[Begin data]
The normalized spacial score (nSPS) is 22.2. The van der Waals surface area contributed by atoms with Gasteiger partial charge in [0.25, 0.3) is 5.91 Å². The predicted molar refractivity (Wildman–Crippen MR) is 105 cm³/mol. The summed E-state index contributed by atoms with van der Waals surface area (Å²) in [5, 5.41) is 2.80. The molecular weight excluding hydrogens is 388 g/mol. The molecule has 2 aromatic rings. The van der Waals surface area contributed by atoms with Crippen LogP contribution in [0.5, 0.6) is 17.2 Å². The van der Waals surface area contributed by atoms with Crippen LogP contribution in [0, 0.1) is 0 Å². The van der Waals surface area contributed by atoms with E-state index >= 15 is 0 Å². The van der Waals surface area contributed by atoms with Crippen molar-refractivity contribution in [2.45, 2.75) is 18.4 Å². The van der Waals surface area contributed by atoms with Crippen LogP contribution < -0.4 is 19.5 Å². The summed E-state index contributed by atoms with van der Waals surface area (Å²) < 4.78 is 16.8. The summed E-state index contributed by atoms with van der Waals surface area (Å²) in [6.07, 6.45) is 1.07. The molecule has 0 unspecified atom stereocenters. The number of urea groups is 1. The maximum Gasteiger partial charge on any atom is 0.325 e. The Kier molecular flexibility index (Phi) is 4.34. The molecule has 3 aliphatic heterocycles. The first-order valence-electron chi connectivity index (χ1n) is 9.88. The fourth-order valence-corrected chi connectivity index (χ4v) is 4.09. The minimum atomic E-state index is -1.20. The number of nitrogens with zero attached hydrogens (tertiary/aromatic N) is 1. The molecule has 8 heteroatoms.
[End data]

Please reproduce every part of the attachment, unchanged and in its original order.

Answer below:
The normalized spacial score (nSPS) is 22.2. The van der Waals surface area contributed by atoms with Gasteiger partial charge in [0.25, 0.3) is 5.91 Å². The predicted molar refractivity (Wildman–Crippen MR) is 105 cm³/mol. The summed E-state index contributed by atoms with van der Waals surface area (Å²) in [5, 5.41) is 2.80. The molecular weight excluding hydrogens is 388 g/mol. The molecule has 2 aromatic rings. The van der Waals surface area contributed by atoms with Crippen LogP contribution in [0.5, 0.6) is 17.2 Å². The van der Waals surface area contributed by atoms with Crippen LogP contribution in [0, 0.1) is 0 Å². The van der Waals surface area contributed by atoms with E-state index >= 15 is 0 Å². The van der Waals surface area contributed by atoms with Crippen molar-refractivity contribution in [2.45, 2.75) is 18.4 Å². The van der Waals surface area contributed by atoms with Crippen LogP contribution < -0.4 is 19.5 Å². The summed E-state index contributed by atoms with van der Waals surface area (Å²) < 4.78 is 16.8. The summed E-state index contributed by atoms with van der Waals surface area (Å²) in [6.07, 6.45) is 1.07. The molecule has 0 unspecified atom stereocenters. The number of urea groups is 1. The maximum Gasteiger partial charge on any atom is 0.325 e. The Kier molecular flexibility index (Phi) is 4.34. The molecule has 3 aliphatic heterocycles. The first-order valence-electron chi connectivity index (χ1n) is 9.88. The fourth-order valence-corrected chi connectivity index (χ4v) is 4.09. The minimum atomic E-state index is -1.20. The number of nitrogens with zero attached hydrogens (tertiary/aromatic N) is 1. The molecule has 8 heteroatoms.